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BioWare Interview

Interview: CEO Ray Muzyka talks Mass Effect PC

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Muzyka: I think it's a really great time for the industry in terms of there's a lot of choices and there's a lot of great content. I always think first and foremost it's the content that drives the platform's success.

I think the Xbox 360's had an amazing run and there's still lots of great stuff on the horizon for it so I think it's going to continue to do well.

I think PC games have a lot of great content. There are MMOs, there's downloadable content, there's all different kinds of revenue models available on PC as well, and that's exciting.

Wii's obviously done well, amazing penetration, lots of people playing the system; and new types of games too, so they're bringing in new kinds of consumers too and I think it is great for the industry.

And I play my PS3 a lot and I'm looking forward to a lot of titles this year. If anything I think it's poised to have one of the best years ever.

And the fact that there are alternatives - and handheld games as well, DS, PSP and mobile games, you could go on and on. There are so many choices. I don't think that's a bad thing at all, I think it's good that consumers have a choice now that videogames are becoming one of the most prevalent forms of entertainment.

It's definitely not the underground scene for spotty geeks it once was...

Muzyka: It's no longer like it was 30 years ago, videogames aren't like Pong - they're a much richer experience. Mass Effect is an example of that.

It's equally satisfying to play a game like Mass Effect than it is to see the best Hollywood blockbuster. That's an exciting thing.

Videogames have always been my hobby and I'm passionate about them and I think the fact that more and more people are playing them. The industry is just maturing and I think its best years are still ahead of it.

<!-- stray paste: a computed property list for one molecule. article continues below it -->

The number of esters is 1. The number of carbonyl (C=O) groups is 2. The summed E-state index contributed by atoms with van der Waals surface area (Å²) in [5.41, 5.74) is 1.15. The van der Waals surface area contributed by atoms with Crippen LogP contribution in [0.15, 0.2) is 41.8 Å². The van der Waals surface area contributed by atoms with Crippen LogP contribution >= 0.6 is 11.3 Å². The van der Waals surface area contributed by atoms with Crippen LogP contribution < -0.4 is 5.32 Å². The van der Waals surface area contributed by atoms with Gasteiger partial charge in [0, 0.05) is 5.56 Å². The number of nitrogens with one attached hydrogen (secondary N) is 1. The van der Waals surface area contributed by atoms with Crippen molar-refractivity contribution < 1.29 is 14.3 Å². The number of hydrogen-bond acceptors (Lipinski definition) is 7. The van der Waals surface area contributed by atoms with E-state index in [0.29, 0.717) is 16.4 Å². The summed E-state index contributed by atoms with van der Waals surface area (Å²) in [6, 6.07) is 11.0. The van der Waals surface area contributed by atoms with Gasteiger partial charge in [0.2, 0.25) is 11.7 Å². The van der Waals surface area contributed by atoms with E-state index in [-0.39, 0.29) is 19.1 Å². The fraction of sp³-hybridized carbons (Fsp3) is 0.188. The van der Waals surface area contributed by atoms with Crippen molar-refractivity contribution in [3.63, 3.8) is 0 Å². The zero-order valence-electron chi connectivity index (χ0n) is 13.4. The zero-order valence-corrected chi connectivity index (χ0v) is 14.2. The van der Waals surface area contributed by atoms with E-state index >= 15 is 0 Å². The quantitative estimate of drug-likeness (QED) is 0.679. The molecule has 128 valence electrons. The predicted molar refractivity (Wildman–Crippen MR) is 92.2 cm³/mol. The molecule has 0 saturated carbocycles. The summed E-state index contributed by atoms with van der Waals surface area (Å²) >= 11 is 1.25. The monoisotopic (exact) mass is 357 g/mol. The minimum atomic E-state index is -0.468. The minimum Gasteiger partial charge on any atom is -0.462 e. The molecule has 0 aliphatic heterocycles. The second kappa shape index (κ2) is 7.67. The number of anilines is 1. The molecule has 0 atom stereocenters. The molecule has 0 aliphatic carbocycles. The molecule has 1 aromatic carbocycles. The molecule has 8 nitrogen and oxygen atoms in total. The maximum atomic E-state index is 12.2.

How do you think the new mainstream explosion, particularly on Wii, will evolve the industry?

Muzyka: I think Wii has expanded the definition of gaming, and I think that's really good. Games continue to evolve over time, just as we're not making the same games now as we were 20 years ago, 15 years ago, 10 years ago. We're making new kinds of games now and that'll continue to change over time.

The Wii has actually broadened our definition - it's brought in new consumers, right? And you can't argue with the fact they're playing, they're actually using the Wii and the DS and other systems that are actually a little different from conventional types of gaming systems.

It doesn't mean conventional types of gaming systems are going away, they have millions and millions and millions of units out there. What we do is we really think about who our consumers are and try and make content that they're going to find really fun.

Sonic Chronicles on DS is certainly a step outside of the usual high-end Bioware production...

Muzyka: It's still recognisable as a BioWare game. It's got story and characters, using the Sonic universe, but it's really designed for DS, a younger audience.

As a result it's going to appeal to all ages but it's also going to be appropriate for younger people and as a result it's going to play differently. But that's really just being aware of who your audience is and Wii is not different. Different kinds of people bought the system; they deserve to get the kind of content that they want.

How's Sonic coming along then?working out for you? We normally associate you guys with working on the high-end kind of stuff?

Muzyka: It's really fun. I'm a huge fan of Sonic. My Genesis has been signed by Yuji Naka. I've had it for years and years - it wasn't because of this deal, it's like way before that. Sonic is one of my favourite games on the Genesis.

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